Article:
In a lacklustre market, State-owned engineering and construction firm National Building Construction Company (NBCC) has had a great run. It rose six-fold in 2014 followed by a 25 per cent gain in the last 12 months.
NBCC has proven project execution capabilities, sizeable cash balance and access to land assets to steer growth. Investor interest was also buoyed by the company’s strong order book growth, thanks to it being the preferred choice of Central and many State Governments as well as public sector enterprises. Its order book increased over 40 per cent Y-o-Y to Rs.20,000 crore in 2014-15; it is expected to reach Rs.40,000 crore in 2015-16.
The stock is however, not cheap. The current stock price of Rs.994 discounts the company’s trailing 12-month earnings by 47 times. The valuation is much higher than 30 times when a buy recommendation was given in February 2015.
Still, investors with a long-term perspective of two-three years can buy the stock as the company is on a strong wicket. Revenue in the first half of 2015-16 increased 30 per cent Y-o-Y to Rs.2,275 crore; profit increased 20 per cent to Rs.110 crore in the same period. Its order book is expected to grow and help sustain annual revenue growth of 25 per cent in the next two years. Operating margin is also likely to improve in the next two years, aiding profits.
Good revenue visibility
NBCC’s revenue mainstay is project management consultancy (PMC), accounting for 80 per cent share. The company performs construction work, such as housing complexes and educational institutions; it receives advances for actual costs and about 10 per cent of project cost as fee.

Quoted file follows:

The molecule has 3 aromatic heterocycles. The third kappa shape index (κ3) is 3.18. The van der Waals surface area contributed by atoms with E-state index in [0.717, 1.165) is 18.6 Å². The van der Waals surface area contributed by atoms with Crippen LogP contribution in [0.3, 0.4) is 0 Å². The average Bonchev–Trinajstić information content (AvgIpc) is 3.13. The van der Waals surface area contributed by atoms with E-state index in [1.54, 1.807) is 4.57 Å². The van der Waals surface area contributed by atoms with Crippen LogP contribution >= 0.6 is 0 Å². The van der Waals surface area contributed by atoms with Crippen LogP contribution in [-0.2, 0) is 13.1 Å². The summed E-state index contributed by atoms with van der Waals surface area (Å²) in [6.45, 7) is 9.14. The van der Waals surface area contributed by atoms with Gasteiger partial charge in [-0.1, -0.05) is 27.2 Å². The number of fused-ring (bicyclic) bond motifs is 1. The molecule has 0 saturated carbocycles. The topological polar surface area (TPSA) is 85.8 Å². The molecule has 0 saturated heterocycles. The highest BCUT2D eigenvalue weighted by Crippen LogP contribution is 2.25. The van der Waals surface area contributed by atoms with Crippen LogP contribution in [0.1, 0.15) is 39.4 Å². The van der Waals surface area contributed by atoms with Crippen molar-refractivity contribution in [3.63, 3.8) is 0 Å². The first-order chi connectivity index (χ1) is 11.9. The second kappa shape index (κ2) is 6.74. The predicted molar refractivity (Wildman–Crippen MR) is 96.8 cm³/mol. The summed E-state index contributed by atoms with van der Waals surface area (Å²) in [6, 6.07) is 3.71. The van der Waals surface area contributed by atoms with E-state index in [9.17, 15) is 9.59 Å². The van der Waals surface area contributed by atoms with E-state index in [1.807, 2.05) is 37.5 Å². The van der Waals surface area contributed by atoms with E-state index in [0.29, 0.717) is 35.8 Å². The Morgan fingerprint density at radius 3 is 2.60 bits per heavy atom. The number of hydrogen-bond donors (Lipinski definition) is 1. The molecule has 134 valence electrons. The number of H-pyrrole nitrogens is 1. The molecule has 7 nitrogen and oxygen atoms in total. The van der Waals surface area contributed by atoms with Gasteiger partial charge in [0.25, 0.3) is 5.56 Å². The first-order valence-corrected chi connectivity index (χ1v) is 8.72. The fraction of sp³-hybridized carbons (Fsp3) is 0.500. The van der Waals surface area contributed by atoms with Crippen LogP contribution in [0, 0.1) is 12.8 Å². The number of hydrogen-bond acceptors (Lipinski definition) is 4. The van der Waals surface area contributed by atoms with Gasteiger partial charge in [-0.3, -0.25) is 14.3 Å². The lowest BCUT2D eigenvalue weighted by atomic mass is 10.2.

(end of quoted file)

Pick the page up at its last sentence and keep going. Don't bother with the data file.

It is the default contractor for various Ministries and is the designated implementing agency for schemes, such as Jawaharlal Nehru National Urban Renewal Mission. Besides working with the Centre, the company also works for the State Governments of Rajasthan, Odisha and Haryana.
The company’s current order book is Rs.30,000 crore — about six times its 2014-15 revenue. The management expects an order of about Rs.20,000 crore for the redevelopment of four (out of a total of seven) colonies in Delhi by March 2016. This could potentially add Rs.4,000 crore to revenue every year for five years, starting 2017-18, once construction starts, a year after the project is awarded.
While the margins in this segment are low (about 6 per cent), there are two advantages. Advance received helps its working capital and the long-term orders improve revenue visibility.
NBCC’s margins are expected to improve, thanks to three factors. One, larger orders could aid margins in the PMC segment to improve from about 6 per cent currently to 7-7.5 per cent on better efficiencies.
Two, on redevelopment projects, the company additionally earns 1 per cent of sale price as marketing margin. There are about 40 ongoing redevelopment projects, and it was awarded a Rs.6,000-crore project by the All India Institute of Medical Sciences, Delhi, recently. With an expected increase in redevelopment project orders, margins could get a boost.
Three, growth in its property development segment, where margins are over 20 per cent, should push up profit. The company has postponed project launch plans due to the prevailing market softness.
The company has a land bank of 178 acres and tie-ups with sick public sector undertakings with land assets for joint development. It also has a large cash pile of Rs.1,060 crore as of September 2015 to fund new launches.
NBCC’s revenue increased 15 per cent Y-o-Y to Rs.4,700 crore in 2014-15. Net profit grew only 8 per cent to Rs.278 crore during the same period, dragged down by lower profits in the property segment, mainly in the December 2014 quarter. Margin improvement in the PMC segment should aid earnings growth.
The government owns 90 per cent stake in the company; while there is talk of a stake sale (disinvestment), there are no definite plans as of now.